2. THE SECOND HUNDRED YEARS 2.1 The basis for the ACT planning strategy
The ACT‟s overarching strategic plan is the 2008 The Canberra Plan: Towards Our Second Century. It embraces the concept of social inclusion and sustainability, with the statement that Canberra will be recognised as:
a truly sustainable and creative city an inclusive community that supports its most vulnerable people, enabling all to reach their potential a centre of economic growth and innovation the proud capital of the nation and home of its pre-eminent cultural institutions a place of natural beauty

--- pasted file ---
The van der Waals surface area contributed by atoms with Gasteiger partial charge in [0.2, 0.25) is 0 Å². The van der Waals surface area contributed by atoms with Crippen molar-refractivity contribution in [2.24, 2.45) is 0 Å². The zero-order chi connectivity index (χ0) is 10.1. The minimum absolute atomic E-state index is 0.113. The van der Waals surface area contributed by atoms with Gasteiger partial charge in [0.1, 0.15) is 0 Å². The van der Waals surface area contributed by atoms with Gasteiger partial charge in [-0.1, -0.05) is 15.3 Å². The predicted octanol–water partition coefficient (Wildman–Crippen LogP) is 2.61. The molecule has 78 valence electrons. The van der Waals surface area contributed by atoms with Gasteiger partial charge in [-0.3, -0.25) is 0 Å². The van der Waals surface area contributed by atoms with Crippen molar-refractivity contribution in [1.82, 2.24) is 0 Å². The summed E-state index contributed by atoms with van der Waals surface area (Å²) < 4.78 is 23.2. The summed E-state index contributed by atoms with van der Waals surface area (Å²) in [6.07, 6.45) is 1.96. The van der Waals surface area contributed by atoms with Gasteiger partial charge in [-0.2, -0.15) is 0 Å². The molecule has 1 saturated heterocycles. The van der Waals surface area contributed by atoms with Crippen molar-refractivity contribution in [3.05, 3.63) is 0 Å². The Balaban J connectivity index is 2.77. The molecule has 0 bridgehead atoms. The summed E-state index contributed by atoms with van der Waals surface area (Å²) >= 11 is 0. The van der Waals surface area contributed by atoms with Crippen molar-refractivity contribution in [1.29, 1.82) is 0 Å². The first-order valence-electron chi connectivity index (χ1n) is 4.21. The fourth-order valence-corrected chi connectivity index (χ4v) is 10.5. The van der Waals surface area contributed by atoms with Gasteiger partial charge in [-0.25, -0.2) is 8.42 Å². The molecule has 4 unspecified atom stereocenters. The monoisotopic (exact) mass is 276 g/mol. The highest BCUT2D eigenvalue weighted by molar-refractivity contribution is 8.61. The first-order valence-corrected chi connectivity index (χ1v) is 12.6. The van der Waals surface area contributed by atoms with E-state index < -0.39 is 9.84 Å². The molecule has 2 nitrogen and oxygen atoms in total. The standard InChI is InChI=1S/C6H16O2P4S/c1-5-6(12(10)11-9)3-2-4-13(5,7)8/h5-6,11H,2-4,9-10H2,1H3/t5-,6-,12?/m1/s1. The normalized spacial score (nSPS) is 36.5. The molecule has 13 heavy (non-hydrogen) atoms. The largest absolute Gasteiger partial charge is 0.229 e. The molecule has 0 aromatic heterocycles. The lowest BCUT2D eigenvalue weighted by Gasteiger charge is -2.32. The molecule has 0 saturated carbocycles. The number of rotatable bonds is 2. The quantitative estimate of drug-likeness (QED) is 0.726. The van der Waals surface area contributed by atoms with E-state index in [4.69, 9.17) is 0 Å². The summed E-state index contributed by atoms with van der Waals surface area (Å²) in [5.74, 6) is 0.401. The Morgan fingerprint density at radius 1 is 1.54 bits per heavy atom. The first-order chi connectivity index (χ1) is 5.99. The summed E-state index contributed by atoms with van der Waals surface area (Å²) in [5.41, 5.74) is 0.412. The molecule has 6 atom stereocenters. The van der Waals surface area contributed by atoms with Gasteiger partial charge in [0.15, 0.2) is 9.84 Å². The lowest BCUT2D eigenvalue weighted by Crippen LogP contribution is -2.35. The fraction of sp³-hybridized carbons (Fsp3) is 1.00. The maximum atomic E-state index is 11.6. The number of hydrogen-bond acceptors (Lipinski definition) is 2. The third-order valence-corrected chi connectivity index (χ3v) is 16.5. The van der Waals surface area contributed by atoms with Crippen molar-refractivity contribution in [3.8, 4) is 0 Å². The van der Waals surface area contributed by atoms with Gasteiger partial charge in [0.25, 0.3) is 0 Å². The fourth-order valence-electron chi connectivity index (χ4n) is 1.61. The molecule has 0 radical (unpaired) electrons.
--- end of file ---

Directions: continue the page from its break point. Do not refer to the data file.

The global environmental, economic and social challenges that include population growth, climate change, energy and food security are complex and interrelated. There are no easy solutions to these issues and as a community we will have to make some difficult decisions. Communities across Australia, indeed the world, are already taking action to adapt and manage their cities, towns and regions to deal with the effects of these issues. The Spatial Plan together with its sister policy The Sustainable Transport Plan were adopted under legislation in 2007 by the ACT Government as the transitional ACT Planning Strategy, with a nominal review date of 2012. The review of the Spatial Plan in 2010, plus the research over three years under the Sustainable future program that included stakeholder consultation, and the broad public engagement of Time to Talk, suggested a revision to the strategic planning direction was needed. This preparatory work was important to understand what the implications of these issues are for Canberra and where change must happen. It has been pivotal to informing this draft Strategy and its revised direction. Canberra has been placed in the top 50 of liveable cities in the world, but it would be easy to lose this if we do not address our consumption of natural resources and ensure everyone has good access to services, jobs and a safe place to live. As we move toward 2030 and beyond to 2060, we must plan to address the challenges ahead. For Canberra the driving issues are: